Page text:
So where will the patients come from that will fill these new offices? My guess is that the patients will come from the existing practices of physicians on the South Shore. The deal prevents them from joining Partners as a group but it does not prevent them from individually relocating their employment and having their practices follow them. The future of finance in healthcare is not your price; it is the population that you serve. It will be very hard for existing practices on the South Shore to compete with the resources that will flow into the South Shore from Partners. About the time this transition is completed the prohibition on price increase will expire. By that time there will be little or no residual competition to balance the market. A five to ten year deal in healthcare is no deal at all.

Watch here for backsliding

Look at this comment in a story by WBUR's Martha Bebinger by a spokesperson for the Massachusetts Attorney General--as concern arises about her announced sell-out, er deal, with Partners Healthcare System:

Coakley’s spokesman says she is “committed to being transparent and allowing for feedback should a final agreement [with Partners] be reached.”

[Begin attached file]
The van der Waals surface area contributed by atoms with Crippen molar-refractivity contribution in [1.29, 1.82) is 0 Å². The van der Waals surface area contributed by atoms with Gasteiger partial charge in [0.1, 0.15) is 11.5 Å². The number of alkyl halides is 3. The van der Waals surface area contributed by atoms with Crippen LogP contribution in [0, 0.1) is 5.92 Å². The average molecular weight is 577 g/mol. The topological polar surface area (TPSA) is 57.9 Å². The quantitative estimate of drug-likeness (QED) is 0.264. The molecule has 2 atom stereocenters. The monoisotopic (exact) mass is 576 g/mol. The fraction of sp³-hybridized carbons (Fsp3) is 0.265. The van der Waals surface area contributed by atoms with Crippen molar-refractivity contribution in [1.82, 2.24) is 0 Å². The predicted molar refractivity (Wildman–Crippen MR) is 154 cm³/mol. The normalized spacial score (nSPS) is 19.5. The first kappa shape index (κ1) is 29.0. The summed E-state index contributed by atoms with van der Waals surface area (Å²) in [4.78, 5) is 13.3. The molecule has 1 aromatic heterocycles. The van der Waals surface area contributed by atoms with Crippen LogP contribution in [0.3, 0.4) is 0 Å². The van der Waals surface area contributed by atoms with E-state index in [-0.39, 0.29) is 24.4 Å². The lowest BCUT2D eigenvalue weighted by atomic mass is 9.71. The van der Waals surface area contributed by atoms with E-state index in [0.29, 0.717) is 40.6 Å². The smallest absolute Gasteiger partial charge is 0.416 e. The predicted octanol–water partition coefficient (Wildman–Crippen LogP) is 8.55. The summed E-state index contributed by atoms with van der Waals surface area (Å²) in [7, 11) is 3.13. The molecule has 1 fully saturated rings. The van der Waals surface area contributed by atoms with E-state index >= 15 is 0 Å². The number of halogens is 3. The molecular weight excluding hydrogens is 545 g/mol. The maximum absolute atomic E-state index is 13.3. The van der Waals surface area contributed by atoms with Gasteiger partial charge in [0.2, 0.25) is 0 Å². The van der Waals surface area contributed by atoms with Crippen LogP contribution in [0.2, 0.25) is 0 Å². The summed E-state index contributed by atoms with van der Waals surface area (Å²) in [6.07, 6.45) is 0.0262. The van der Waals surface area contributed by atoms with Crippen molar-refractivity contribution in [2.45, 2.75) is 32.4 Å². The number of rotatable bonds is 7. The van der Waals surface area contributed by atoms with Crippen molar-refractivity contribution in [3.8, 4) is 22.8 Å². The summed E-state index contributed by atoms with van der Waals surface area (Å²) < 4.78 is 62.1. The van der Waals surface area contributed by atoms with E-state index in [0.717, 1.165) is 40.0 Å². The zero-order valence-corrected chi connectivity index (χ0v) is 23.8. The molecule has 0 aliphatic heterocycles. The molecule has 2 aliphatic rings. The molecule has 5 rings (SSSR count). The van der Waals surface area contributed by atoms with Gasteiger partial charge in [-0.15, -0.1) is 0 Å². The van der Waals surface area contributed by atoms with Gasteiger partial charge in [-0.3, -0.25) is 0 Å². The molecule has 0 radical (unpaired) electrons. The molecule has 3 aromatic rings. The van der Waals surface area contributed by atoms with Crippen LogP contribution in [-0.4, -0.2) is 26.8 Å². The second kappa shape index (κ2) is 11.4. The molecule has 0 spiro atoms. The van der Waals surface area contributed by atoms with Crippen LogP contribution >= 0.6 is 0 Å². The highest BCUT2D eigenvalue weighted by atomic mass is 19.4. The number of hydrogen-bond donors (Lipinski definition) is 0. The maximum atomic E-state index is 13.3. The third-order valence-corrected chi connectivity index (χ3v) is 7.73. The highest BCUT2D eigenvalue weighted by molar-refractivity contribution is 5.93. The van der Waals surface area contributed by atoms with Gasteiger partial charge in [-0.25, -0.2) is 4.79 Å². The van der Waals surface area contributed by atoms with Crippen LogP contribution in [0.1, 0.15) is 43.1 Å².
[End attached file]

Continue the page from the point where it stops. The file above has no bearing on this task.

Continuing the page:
This is the same AG who plastered the airwaves a few weeks ago with this message:

In a resolution that would fundamentally alter the negotiating power of Partners HealthCare for 10 years and control health costs across its entire network, Attorney General Martha Coakley today announced a groundbreaking agreement with Partners that would allow the organization to acquire South Shore Hospital and Hallmark Healthcare.

While the press release acknowledged that the deal was subject to finalization, we all know that these kind of announcements are not meant as trial balloons.  Particularly during a gubernatorial campaign, you don't announce something like this unless you are sure the deal is done.

But perhaps the AG is having some second thoughts now: "Should a final agreement [with Partners] be reached." Bebinger notes: